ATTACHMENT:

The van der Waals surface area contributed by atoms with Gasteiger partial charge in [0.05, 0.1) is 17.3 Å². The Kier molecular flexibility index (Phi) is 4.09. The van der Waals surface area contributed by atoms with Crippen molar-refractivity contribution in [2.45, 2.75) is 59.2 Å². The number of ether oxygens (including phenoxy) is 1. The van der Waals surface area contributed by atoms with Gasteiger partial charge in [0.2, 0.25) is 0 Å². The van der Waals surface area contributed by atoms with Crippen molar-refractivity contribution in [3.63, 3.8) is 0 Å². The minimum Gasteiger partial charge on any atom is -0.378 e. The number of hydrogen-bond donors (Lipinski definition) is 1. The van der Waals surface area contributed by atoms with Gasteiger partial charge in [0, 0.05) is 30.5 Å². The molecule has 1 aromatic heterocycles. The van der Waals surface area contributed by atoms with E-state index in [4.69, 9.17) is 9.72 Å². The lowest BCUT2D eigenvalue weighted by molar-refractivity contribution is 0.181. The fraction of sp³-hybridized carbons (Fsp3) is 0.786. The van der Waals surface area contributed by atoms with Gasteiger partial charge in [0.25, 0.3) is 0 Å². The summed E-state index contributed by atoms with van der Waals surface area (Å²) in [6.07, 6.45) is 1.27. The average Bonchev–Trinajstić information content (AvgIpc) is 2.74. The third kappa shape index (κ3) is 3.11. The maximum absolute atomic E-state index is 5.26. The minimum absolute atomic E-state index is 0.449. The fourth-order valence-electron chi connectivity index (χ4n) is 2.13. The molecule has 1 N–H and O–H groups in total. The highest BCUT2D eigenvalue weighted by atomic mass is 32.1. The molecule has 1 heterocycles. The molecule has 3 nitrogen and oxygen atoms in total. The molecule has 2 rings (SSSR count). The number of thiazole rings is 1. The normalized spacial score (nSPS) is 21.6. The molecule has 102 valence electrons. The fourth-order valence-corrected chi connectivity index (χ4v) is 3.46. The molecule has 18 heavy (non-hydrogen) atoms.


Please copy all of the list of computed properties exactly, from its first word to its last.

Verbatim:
The van der Waals surface area contributed by atoms with Gasteiger partial charge in [0.05, 0.1) is 17.3 Å². The Kier molecular flexibility index (Phi) is 4.09. The van der Waals surface area contributed by atoms with Crippen molar-refractivity contribution in [2.45, 2.75) is 59.2 Å². The number of ether oxygens (including phenoxy) is 1. The van der Waals surface area contributed by atoms with Gasteiger partial charge in [0.2, 0.25) is 0 Å². The van der Waals surface area contributed by atoms with Crippen molar-refractivity contribution in [3.63, 3.8) is 0 Å². The minimum Gasteiger partial charge on any atom is -0.378 e. The number of hydrogen-bond donors (Lipinski definition) is 1. The van der Waals surface area contributed by atoms with Gasteiger partial charge in [0, 0.05) is 30.5 Å². The molecule has 1 aromatic heterocycles. The van der Waals surface area contributed by atoms with E-state index in [4.69, 9.17) is 9.72 Å². The lowest BCUT2D eigenvalue weighted by molar-refractivity contribution is 0.181. The fraction of sp³-hybridized carbons (Fsp3) is 0.786. The van der Waals surface area contributed by atoms with Gasteiger partial charge in [0.25, 0.3) is 0 Å². The summed E-state index contributed by atoms with van der Waals surface area (Å²) in [6.07, 6.45) is 1.27. The average Bonchev–Trinajstić information content (AvgIpc) is 2.74. The third kappa shape index (κ3) is 3.11. The maximum absolute atomic E-state index is 5.26. The minimum absolute atomic E-state index is 0.449. The fourth-order valence-electron chi connectivity index (χ4n) is 2.13. The molecule has 1 N–H and O–H groups in total. The highest BCUT2D eigenvalue weighted by atomic mass is 32.1. The molecule has 1 heterocycles. The molecule has 3 nitrogen and oxygen atoms in total. The molecule has 2 rings (SSSR count). The number of thiazole rings is 1. The normalized spacial score (nSPS) is 21.6. The molecule has 102 valence electrons. The fourth-order valence-corrected chi connectivity index (χ4v) is 3.46. The molecule has 18 heavy (non-hydrogen) atoms.